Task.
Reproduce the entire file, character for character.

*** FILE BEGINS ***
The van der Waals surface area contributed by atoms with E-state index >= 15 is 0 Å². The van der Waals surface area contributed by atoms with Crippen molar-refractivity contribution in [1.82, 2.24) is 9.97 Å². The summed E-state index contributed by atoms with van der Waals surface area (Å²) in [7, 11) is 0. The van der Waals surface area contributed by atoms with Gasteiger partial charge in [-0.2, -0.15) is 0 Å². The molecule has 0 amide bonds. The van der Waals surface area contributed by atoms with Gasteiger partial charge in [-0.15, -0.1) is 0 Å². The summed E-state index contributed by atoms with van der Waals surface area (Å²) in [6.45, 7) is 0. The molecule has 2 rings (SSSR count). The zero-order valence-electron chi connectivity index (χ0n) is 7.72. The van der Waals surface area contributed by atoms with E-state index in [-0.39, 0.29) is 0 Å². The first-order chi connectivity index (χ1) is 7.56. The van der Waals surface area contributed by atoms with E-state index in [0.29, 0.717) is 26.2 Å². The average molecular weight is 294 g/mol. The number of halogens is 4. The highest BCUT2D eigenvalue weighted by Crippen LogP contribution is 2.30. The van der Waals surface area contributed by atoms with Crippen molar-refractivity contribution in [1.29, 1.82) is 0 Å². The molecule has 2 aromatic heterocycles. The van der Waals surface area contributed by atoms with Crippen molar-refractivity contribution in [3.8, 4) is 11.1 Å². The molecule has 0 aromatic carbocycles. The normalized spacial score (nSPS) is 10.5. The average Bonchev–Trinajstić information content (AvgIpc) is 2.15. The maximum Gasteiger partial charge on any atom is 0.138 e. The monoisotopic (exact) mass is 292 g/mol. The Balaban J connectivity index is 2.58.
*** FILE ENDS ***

The van der Waals surface area contributed by atoms with E-state index >= 15 is 0 Å². The van der Waals surface area contributed by atoms with Crippen molar-refractivity contribution in [1.82, 2.24) is 9.97 Å². The summed E-state index contributed by atoms with van der Waals surface area (Å²) in [7, 11) is 0. The van der Waals surface area contributed by atoms with Gasteiger partial charge in [-0.2, -0.15) is 0 Å². The molecule has 0 amide bonds. The van der Waals surface area contributed by atoms with Gasteiger partial charge in [-0.15, -0.1) is 0 Å². The summed E-state index contributed by atoms with van der Waals surface area (Å²) in [6.45, 7) is 0. The molecule has 2 rings (SSSR count). The zero-order valence-electron chi connectivity index (χ0n) is 7.72. The van der Waals surface area contributed by atoms with E-state index in [-0.39, 0.29) is 0 Å². The first-order chi connectivity index (χ1) is 7.56. The van der Waals surface area contributed by atoms with E-state index in [0.29, 0.717) is 26.2 Å². The average molecular weight is 294 g/mol. The number of halogens is 4. The highest BCUT2D eigenvalue weighted by Crippen LogP contribution is 2.30. The van der Waals surface area contributed by atoms with Crippen molar-refractivity contribution in [1.29, 1.82) is 0 Å². The molecule has 2 aromatic heterocycles. The van der Waals surface area contributed by atoms with Crippen molar-refractivity contribution in [3.8, 4) is 11.1 Å². The molecule has 0 aromatic carbocycles. The normalized spacial score (nSPS) is 10.5. The average Bonchev–Trinajstić information content (AvgIpc) is 2.15. The maximum Gasteiger partial charge on any atom is 0.138 e. The monoisotopic (exact) mass is 292 g/mol. The Balaban J connectivity index is 2.58.